MUSCATINE--Every gun inside Big River Guns in Muscatine comes from a manufacturer and has a serial number.
But shop owner Scott Lucas says that wasn’t always the case.
“Before there was serialization and regulation there were a lot of manufactures that hopped up and made their own guns,” says Lucas.
Now, with the help of 3D printing, making your own gun, could once again gain popularity.
A Texas based company plans to release downloadable instructions to print a 3D gun, which would make it easy for people to make one in their own homes.
The plastic firearms will not have a serial number, which Lucas says would make them untraceable, which is why he has mixed feelings about the idea.
“I’m not objecting to it but there are a certain amount of people out there that should not have guns, and that’s the bad thing about not being able to track it,” says Lucas.
A federal judge temporarily stopped the release of blueprints for the 3D guns, which were supposed to be available online Wednesday, August 1st.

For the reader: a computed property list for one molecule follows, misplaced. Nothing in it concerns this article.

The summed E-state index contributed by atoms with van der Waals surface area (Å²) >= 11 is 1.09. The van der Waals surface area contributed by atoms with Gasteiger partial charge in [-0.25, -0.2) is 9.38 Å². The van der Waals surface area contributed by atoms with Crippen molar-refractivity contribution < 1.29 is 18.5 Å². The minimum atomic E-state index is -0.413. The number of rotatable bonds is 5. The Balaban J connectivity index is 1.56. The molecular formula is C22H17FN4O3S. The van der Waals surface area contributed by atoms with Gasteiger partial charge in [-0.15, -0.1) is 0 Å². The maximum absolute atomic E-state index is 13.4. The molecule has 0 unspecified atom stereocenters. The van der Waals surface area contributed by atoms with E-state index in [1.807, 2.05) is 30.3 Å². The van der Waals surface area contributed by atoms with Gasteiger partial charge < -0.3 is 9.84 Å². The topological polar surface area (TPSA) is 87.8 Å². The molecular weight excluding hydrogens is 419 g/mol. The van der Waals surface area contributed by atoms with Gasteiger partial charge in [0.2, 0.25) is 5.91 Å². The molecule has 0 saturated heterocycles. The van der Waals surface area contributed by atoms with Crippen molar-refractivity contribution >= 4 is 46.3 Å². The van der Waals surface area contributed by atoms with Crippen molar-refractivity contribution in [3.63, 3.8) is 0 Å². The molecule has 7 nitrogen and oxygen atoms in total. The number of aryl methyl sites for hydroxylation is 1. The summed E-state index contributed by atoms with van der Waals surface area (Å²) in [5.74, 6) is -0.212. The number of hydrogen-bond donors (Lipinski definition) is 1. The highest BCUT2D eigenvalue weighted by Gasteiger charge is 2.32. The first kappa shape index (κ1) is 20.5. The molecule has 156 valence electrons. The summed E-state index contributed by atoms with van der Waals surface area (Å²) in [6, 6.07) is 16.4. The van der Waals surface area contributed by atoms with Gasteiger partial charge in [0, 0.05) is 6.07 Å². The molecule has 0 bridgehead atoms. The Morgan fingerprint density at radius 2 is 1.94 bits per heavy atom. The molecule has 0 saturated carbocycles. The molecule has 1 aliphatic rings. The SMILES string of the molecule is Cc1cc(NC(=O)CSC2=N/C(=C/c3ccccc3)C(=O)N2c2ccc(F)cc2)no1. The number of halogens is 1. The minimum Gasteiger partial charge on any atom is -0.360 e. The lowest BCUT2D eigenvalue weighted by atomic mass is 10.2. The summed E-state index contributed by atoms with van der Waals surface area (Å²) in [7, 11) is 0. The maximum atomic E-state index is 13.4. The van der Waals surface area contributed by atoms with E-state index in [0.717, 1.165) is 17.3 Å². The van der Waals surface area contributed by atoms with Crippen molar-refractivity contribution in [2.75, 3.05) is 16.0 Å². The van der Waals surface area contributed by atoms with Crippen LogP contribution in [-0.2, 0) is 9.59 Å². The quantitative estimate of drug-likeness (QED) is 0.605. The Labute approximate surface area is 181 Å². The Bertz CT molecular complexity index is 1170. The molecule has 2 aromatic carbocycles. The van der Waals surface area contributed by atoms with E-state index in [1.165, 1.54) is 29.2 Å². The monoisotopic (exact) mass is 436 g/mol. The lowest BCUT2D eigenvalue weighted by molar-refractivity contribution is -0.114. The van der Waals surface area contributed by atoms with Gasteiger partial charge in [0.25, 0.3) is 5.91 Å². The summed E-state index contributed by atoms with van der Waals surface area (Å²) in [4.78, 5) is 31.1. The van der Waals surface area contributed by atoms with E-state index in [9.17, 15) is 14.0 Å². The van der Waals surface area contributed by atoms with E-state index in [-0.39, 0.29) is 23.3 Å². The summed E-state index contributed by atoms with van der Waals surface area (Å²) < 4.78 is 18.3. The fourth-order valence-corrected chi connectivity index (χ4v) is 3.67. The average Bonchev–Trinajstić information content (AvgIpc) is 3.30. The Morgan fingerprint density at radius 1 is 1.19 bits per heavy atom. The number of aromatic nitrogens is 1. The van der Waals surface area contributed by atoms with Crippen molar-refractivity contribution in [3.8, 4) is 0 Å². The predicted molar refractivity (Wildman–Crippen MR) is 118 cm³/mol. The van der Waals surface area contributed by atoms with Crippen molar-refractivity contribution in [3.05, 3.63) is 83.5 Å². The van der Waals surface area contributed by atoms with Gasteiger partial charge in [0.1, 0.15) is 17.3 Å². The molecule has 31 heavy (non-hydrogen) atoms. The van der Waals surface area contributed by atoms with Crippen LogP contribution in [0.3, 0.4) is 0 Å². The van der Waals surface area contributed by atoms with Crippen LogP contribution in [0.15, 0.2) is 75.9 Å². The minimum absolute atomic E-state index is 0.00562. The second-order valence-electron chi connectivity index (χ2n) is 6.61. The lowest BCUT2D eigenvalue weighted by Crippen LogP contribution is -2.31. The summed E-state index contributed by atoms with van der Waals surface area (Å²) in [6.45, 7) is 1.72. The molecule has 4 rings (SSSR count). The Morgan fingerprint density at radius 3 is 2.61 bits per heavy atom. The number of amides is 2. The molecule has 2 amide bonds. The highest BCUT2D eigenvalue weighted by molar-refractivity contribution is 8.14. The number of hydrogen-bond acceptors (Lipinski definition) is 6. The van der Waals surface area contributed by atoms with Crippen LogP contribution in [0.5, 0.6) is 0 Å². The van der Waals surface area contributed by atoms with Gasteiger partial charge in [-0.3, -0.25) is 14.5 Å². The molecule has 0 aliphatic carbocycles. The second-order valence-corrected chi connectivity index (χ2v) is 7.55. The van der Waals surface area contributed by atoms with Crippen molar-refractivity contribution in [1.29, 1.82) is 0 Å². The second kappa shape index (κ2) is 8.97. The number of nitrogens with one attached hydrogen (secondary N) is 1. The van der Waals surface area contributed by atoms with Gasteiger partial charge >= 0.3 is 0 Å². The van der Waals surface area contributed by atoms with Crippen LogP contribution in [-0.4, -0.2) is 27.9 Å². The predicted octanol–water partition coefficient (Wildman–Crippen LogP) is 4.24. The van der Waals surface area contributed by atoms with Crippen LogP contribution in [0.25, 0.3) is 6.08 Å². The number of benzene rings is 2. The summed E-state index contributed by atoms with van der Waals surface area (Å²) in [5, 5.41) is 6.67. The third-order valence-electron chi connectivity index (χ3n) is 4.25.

Attorneys General from 21 states including Iowa and Illinois worked to block those efforts, after claims of safety concerns.
Lucas says the danger lies in the person with the gns and not how the guns were made. He also says that blocking the new technology will not stop guns from getting in the hands of those who should not have them.
“More than likely for somebody who should not have a gun, there are other avenues that they might pursue to get a gun verses buying a two-thousand-dollar printer,” says Lucas
Experts say 3D guns normally last only a few rounds before falling apart, and they are usually not very accurate.
Pennsylvania’s Attorney General says more than a thousand people already downloaded plans to print an AR-15 style semiautomatic assault rifle despite a court ban this summer.